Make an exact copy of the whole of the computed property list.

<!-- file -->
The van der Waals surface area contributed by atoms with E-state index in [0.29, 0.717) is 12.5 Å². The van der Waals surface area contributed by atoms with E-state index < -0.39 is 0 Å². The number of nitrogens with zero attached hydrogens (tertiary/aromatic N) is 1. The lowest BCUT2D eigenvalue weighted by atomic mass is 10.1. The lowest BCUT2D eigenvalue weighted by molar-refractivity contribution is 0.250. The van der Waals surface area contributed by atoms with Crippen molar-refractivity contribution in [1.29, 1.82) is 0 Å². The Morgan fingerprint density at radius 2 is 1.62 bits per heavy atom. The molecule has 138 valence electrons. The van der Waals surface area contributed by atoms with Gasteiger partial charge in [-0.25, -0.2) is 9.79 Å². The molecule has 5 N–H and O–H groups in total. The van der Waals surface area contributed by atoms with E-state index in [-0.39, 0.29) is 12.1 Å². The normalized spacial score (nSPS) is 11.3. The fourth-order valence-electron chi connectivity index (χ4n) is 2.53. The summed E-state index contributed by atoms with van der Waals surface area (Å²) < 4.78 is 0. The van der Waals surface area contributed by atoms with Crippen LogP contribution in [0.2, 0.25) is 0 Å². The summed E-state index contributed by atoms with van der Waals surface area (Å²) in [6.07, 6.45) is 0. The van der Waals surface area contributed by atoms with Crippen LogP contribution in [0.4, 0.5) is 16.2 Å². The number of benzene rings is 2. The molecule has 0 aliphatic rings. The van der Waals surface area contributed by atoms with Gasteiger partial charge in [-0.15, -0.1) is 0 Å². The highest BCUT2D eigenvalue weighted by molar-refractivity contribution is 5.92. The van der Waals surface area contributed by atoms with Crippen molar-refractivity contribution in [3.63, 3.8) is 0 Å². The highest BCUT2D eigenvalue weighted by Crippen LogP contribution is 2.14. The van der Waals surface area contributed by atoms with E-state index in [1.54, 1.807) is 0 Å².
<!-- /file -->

The van der Waals surface area contributed by atoms with E-state index in [0.29, 0.717) is 12.5 Å². The van der Waals surface area contributed by atoms with E-state index < -0.39 is 0 Å². The number of nitrogens with zero attached hydrogens (tertiary/aromatic N) is 1. The lowest BCUT2D eigenvalue weighted by atomic mass is 10.1. The lowest BCUT2D eigenvalue weighted by molar-refractivity contribution is 0.250. The van der Waals surface area contributed by atoms with Crippen molar-refractivity contribution in [1.29, 1.82) is 0 Å². The Morgan fingerprint density at radius 2 is 1.62 bits per heavy atom. The molecule has 138 valence electrons. The van der Waals surface area contributed by atoms with Gasteiger partial charge in [-0.25, -0.2) is 9.79 Å². The molecule has 5 N–H and O–H groups in total. The van der Waals surface area contributed by atoms with E-state index in [-0.39, 0.29) is 12.1 Å². The normalized spacial score (nSPS) is 11.3. The fourth-order valence-electron chi connectivity index (χ4n) is 2.53. The summed E-state index contributed by atoms with van der Waals surface area (Å²) < 4.78 is 0. The van der Waals surface area contributed by atoms with Crippen LogP contribution in [0.2, 0.25) is 0 Å². The summed E-state index contributed by atoms with van der Waals surface area (Å²) in [6.07, 6.45) is 0. The van der Waals surface area contributed by atoms with Crippen LogP contribution in [0.4, 0.5) is 16.2 Å². The number of benzene rings is 2. The molecule has 0 aliphatic rings. The van der Waals surface area contributed by atoms with Gasteiger partial charge in [-0.15, -0.1) is 0 Å². The highest BCUT2D eigenvalue weighted by molar-refractivity contribution is 5.92. The van der Waals surface area contributed by atoms with Crippen molar-refractivity contribution in [3.63, 3.8) is 0 Å². The highest BCUT2D eigenvalue weighted by Crippen LogP contribution is 2.14. The van der Waals surface area contributed by atoms with E-state index in [1.54, 1.807) is 0 Å².